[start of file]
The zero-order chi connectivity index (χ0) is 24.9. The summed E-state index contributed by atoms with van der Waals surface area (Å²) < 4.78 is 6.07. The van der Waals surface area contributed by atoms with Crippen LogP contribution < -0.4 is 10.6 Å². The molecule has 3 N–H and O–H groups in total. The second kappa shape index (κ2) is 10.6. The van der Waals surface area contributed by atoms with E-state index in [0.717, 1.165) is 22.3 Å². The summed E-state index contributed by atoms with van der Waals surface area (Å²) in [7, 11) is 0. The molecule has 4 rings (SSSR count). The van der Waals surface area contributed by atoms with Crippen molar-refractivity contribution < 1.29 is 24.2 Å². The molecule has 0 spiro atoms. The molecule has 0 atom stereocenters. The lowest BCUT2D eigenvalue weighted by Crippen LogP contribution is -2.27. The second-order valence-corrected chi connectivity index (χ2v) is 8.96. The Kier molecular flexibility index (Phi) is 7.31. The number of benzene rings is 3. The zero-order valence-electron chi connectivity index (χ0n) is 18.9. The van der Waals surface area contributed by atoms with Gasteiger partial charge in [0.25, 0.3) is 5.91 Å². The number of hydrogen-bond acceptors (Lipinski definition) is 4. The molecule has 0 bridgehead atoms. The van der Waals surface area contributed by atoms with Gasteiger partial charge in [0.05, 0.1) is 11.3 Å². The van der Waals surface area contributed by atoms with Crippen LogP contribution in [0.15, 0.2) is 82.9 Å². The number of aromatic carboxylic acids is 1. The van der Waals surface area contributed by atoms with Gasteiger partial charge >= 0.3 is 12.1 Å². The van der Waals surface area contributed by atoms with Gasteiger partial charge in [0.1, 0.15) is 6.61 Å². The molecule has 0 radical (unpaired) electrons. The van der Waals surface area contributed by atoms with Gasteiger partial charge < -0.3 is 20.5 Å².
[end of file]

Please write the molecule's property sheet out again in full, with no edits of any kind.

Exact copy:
The zero-order chi connectivity index (χ0) is 24.9. The summed E-state index contributed by atoms with van der Waals surface area (Å²) < 4.78 is 6.07. The van der Waals surface area contributed by atoms with Crippen LogP contribution < -0.4 is 10.6 Å². The molecule has 3 N–H and O–H groups in total. The second kappa shape index (κ2) is 10.6. The van der Waals surface area contributed by atoms with E-state index in [0.717, 1.165) is 22.3 Å². The summed E-state index contributed by atoms with van der Waals surface area (Å²) in [7, 11) is 0. The molecule has 4 rings (SSSR count). The van der Waals surface area contributed by atoms with Crippen molar-refractivity contribution < 1.29 is 24.2 Å². The molecule has 0 spiro atoms. The molecule has 0 atom stereocenters. The lowest BCUT2D eigenvalue weighted by Crippen LogP contribution is -2.27. The second-order valence-corrected chi connectivity index (χ2v) is 8.96. The Kier molecular flexibility index (Phi) is 7.31. The number of benzene rings is 3. The zero-order valence-electron chi connectivity index (χ0n) is 18.9. The van der Waals surface area contributed by atoms with Gasteiger partial charge in [0.25, 0.3) is 5.91 Å². The number of hydrogen-bond acceptors (Lipinski definition) is 4. The molecule has 0 bridgehead atoms. The van der Waals surface area contributed by atoms with Gasteiger partial charge in [0.05, 0.1) is 11.3 Å². The van der Waals surface area contributed by atoms with Crippen LogP contribution in [0.15, 0.2) is 82.9 Å². The number of aromatic carboxylic acids is 1. The van der Waals surface area contributed by atoms with Gasteiger partial charge >= 0.3 is 12.1 Å². The van der Waals surface area contributed by atoms with Gasteiger partial charge in [0.1, 0.15) is 6.61 Å². The molecule has 0 radical (unpaired) electrons. The van der Waals surface area contributed by atoms with Gasteiger partial charge < -0.3 is 20.5 Å².